Special Avalanche Conditions
Generally increased avalanche danger mid-late Wednesday into the Memorial Day weekend…
Past: Recent cooler and wetter than normal spring weather conditions have mostly allowed for slow snowpack settlement and consolidation. However, increased daytime warming in late May combined with intermittent sun breaks have produced isolated cornice collapses and some natural slide activity that has included both significant wet loose and wet slab slide releases (such as reported in various posts on TAY and from WSDOT avalanche crews at both Chinook and Washington Passes). As a result, while it is almost June (which is often considered summer in some states) any steeper terrain that has not experienced at least some natural slide activity should be approached with extreme caution from an avalanche standpoint, especially during periods of sunshine or warm temperatures when the potential for further slide releases should be greatest.
Current: A moderate frontal system should spread increasing rain or snow northward over the region Wednesday into early Thursday, along with lowering freezing levels and increasing ridgetop winds. Forecast models indicate
* up to an inch or more of water equivalent during the next 24-30 hours ending mid-day Thursday
* heaviest amounts along the Cascade east slopes and near the volcanoes,
* most of the precipitation occurring as rain below 4000 feet, a mix of rain and snow from 4 to 5000 feet, and mostly snow above 5 to 6000 feet
* increasing and shifting winds at higher elevations which should mostly load west to northwest exposures Wednesday and north thru east exposures Wednesday night into Thursday morning
Future: After briefly decreasing and more showery precipitation mid-day Thursday, a second though weaker front should send renewed light rain or snow northward over the area later Thursday into early Friday at continued relatively low freezing levels and further moderate ridgetop winds. This should deposit smaller but not insignificant amounts of snow to most mountain locations above 4 to 5000 feet, with intermittent snow down to around 3500 to 4000 ft. As a result, up to a foot or more of new snow is possible from Wednesday into early Friday above 5 to 6000 feet with lesser amounts down to around 4000 feet and up to a few inches around the 3500 ft level. While relatively cool conditions should persist Friday into Saturday morning with only limited partial clearing, any sun breaks that do occur should rapidly warm, melt and weaken surface snow and produce an increasing likelihood for both natural and human triggered avalanche releases.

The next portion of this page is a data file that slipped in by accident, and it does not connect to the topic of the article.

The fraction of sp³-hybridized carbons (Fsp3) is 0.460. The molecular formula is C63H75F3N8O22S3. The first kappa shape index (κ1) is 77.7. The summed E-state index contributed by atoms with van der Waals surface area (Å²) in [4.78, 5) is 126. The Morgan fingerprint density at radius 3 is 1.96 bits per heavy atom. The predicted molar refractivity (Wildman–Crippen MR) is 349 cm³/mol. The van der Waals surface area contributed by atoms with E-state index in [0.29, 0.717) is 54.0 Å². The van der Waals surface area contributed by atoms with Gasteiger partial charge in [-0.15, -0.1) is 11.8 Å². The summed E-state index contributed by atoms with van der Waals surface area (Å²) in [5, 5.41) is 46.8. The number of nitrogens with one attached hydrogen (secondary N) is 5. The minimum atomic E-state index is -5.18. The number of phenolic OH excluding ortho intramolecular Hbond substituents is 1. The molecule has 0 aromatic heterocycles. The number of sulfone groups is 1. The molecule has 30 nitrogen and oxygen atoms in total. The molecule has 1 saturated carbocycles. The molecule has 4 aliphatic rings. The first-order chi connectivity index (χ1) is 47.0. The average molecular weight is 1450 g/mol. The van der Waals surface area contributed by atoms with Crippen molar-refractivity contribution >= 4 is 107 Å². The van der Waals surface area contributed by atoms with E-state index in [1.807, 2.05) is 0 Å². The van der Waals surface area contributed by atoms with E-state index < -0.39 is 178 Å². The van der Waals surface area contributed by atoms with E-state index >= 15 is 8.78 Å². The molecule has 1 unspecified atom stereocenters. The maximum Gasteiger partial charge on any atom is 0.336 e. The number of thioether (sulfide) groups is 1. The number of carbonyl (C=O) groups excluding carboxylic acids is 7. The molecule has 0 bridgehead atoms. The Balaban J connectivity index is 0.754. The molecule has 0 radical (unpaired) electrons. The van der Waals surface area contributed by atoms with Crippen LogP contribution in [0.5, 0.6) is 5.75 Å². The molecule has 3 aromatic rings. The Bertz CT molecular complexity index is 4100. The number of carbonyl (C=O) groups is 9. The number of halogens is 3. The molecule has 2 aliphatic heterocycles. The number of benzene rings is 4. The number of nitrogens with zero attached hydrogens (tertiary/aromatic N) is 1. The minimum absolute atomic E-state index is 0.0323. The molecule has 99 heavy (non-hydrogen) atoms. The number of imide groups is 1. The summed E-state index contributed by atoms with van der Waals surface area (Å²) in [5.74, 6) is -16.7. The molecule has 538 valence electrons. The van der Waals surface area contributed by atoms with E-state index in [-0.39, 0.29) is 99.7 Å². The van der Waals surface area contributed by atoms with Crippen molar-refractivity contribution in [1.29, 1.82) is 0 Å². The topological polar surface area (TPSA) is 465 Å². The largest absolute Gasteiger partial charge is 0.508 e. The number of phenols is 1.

Slow warming and more sun breaks likely Saturday afternoon and Sunday should allow for dangerous avalanche conditions thru further warming, melt and weakening of recent snow or newly formed cornices, and travel in steeper sun exposed terrain is not recommended during the heat of the day. Careful snowpack evaluation, cautious routefinding, and conservative decision making should be essential to help ensure safe travel. Note that many avalanche paths have filled in recently from previous avalanching. As a result, new avalanches involving the most recent snow may travel long distances and extend into terrain below the snow line.
Climbers or other recreationalists venturing into higher terrain on the volcanoes (>7000 ft) should be aware that winterlike snowpack and weather conditions likely during the rest of the week should slowly moderate over the weekend. However, this moderation will likely result in greater danger due to rising freezing levels and greater sunshine effects…especially mid-late Saturday and Sunday…when recently deposited wind slabs or cornices should be more likely to release.
This is not the time to be complacent about the snowpack. It is the time to make objective decisions and to focus on the snowpack and weather, neither of which should be particularly pleasant or safe for the remainder of the week ahead.